Modern lighting is much more energy efficient since the introduction of the light-emitting-diode (LED), but early LED light fixtures also gave us unnatural color and flicker that we didn’t have in the days of lighting from flames and incandescent bulbs.
We’ve come a long way. In addition to saving energy, we can now create lighting systems that are healthier, with reduced flicker and more natural color temperature, that can mimic the daily rhythm of sunlight.
Varying color temperature throughout the day has been shown to have a positive impact on sleep and overall health.
Natural light from the sun is a little more red in the morning and evening than in the middle of the day. Our brains have evolved over hundreds of millenia to use light as a cue to wake us up in the morning and prepare us for sleep at night. Maybe early humans had a better shot at survival if they were awake and well-rested when predators could see them.
That happily worked for us until we humans figured out how to make artificial light. Initially, that artificial light happened to not be all that different than the light from the sun towards the end of the day, with a reddish hue much like the color of the sun at sunset. So artificial light from oil lamps, gas fires, and even incandescent bulbs, while not ideal, didn’t have that much of an impact on our sleep patterns.
At the same time, blue light has its place. As much as its absence makes us ready to sleep, its presence boosts alertness and elevates mood. It just has to be used judiciously to avoid affecting sleep quality.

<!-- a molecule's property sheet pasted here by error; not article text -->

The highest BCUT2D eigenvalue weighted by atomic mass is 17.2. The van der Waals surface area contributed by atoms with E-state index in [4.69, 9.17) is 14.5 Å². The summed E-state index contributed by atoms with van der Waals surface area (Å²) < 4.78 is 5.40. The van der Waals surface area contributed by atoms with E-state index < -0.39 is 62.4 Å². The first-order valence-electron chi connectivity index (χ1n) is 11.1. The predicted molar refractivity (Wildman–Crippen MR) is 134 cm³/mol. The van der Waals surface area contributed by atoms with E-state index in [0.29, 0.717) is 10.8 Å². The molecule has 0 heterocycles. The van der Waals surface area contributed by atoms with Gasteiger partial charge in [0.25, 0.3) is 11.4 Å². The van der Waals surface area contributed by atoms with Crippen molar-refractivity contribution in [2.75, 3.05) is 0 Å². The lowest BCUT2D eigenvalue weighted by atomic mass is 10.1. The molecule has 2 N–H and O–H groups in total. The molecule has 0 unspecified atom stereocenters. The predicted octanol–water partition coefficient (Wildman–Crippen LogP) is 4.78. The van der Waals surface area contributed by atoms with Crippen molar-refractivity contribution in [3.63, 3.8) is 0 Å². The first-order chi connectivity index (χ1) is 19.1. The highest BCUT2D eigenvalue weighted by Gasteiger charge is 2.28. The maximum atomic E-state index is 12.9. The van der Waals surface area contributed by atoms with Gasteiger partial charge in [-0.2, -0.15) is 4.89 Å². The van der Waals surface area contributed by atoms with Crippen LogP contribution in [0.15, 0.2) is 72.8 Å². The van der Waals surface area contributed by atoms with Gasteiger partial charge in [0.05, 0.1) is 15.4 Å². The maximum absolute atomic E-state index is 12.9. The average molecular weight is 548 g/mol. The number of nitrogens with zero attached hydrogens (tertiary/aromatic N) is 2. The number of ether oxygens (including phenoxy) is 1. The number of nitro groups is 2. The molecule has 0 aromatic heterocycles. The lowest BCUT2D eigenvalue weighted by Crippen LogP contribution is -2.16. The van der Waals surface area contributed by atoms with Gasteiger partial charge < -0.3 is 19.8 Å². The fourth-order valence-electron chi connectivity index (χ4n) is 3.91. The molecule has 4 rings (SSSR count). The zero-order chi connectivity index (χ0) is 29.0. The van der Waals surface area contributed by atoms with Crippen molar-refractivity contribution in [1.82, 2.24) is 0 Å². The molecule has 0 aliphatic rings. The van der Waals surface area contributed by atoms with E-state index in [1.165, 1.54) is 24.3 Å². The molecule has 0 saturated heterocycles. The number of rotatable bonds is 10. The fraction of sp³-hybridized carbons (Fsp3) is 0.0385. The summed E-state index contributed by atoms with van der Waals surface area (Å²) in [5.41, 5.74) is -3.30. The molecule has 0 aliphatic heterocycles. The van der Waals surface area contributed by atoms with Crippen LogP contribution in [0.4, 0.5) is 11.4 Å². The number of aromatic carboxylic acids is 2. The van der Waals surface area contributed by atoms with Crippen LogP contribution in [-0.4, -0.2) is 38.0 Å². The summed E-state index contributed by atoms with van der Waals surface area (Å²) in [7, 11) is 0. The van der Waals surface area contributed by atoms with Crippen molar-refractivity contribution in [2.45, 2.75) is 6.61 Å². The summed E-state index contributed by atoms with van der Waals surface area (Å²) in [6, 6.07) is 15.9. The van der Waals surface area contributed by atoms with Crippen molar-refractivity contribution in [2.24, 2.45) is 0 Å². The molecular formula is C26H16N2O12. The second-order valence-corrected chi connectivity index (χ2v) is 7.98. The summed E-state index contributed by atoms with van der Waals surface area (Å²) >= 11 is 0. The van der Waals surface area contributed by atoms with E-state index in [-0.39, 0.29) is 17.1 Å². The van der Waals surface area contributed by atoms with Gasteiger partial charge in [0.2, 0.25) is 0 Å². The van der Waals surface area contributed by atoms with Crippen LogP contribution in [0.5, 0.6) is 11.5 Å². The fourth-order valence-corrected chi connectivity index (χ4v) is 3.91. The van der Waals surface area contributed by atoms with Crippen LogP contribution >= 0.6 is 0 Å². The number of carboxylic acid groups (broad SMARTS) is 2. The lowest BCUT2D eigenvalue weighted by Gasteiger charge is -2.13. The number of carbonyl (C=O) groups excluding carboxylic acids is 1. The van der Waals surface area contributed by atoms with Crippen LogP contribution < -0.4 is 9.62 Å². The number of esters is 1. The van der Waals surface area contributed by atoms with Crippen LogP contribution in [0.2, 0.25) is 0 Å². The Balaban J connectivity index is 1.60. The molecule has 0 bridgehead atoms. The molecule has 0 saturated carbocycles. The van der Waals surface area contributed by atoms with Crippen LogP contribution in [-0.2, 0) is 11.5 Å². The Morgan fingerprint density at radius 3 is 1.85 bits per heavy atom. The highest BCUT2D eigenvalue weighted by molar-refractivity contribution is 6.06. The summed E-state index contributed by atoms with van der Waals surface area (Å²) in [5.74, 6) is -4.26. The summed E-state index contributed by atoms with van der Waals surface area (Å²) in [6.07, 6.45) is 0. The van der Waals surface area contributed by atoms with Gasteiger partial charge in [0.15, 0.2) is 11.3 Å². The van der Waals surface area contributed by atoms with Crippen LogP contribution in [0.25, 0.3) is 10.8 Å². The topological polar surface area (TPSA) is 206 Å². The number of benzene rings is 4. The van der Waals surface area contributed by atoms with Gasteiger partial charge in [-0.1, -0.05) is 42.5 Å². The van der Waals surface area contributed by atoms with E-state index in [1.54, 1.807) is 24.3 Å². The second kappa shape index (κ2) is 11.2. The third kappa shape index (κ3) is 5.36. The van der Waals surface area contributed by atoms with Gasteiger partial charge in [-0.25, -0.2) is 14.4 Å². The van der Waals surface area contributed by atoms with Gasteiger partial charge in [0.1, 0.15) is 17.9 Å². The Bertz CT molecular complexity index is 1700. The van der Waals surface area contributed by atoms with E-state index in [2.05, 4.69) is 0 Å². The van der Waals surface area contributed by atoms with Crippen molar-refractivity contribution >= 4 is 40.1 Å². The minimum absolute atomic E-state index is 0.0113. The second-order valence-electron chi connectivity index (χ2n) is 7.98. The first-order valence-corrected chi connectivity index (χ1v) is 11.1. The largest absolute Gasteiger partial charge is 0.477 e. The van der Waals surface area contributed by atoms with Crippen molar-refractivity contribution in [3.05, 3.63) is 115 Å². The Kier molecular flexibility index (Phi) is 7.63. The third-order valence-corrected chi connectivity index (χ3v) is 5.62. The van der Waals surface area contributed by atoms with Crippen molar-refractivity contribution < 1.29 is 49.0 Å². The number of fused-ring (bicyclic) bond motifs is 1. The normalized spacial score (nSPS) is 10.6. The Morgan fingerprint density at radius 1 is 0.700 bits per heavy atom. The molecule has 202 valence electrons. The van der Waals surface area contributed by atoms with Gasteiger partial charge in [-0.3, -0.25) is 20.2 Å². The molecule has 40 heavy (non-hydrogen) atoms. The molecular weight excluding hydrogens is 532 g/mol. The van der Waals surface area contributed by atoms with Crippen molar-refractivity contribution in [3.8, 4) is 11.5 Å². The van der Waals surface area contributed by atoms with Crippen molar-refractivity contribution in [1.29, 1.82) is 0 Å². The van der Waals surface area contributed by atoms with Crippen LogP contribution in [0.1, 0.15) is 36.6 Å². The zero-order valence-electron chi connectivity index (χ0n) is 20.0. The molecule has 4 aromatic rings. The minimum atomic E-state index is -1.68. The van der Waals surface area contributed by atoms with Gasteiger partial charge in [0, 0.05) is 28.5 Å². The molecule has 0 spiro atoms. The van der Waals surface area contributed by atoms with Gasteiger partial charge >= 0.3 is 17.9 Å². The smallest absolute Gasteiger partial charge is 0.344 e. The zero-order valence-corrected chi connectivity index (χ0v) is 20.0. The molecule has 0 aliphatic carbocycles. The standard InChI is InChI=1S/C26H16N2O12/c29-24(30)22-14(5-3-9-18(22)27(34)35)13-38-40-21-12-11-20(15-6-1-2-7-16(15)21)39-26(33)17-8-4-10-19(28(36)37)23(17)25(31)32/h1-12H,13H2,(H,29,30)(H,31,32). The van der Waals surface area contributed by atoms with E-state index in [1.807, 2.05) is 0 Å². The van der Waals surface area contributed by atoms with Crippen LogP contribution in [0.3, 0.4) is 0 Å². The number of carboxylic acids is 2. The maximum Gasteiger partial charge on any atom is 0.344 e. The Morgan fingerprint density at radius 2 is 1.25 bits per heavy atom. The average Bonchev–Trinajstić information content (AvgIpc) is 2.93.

Technological progress brought us new forms of light that, while more energy efficient, started to be a little less natural. Fluorescent bulbs common in offices emit a distinctly more blue hue, but they didn’t really take off in the home. Incandescent light sources dominated at home until we figured out how to make highly-efficient LED elements that could produce white light.
LED lights are wonderfully efficient. A 100-watt incandescent bulb can be replaced by an LED element requiring less than 10 watts. This is a planet-saving technology. However, with early LED fixtures we lost the comforting reddish hue of incandescents.
Light emitted by our computer and phone screens is composed of three fundamental colors: red, green, and blue. When a pixel on a screen emits roughly equal amounts of all three components, we see what we know of as white.
But not all white light is the same. Make a slight adjustment in the composition of the components and the resulting “white” light starts to look a little more red or a little more blue. We call this variance the “color temperature”, and our phones and computers can regulate this by reducing the amount of blue in each pixel to shift the temperature towards the red end of the spectrum. Apple calls this feature “Night Shift”. On Android phones, it’s “Night Mode”. That it’s built-in to our phone operating systems is evidence blue light has an impact on our sleep.
Light fixtures generally produce a particular color temperature based on the technology used to turn energy into light. Oil or gas flames, incandescent filaments, and fluorescent lights all produce light at different color temperatures.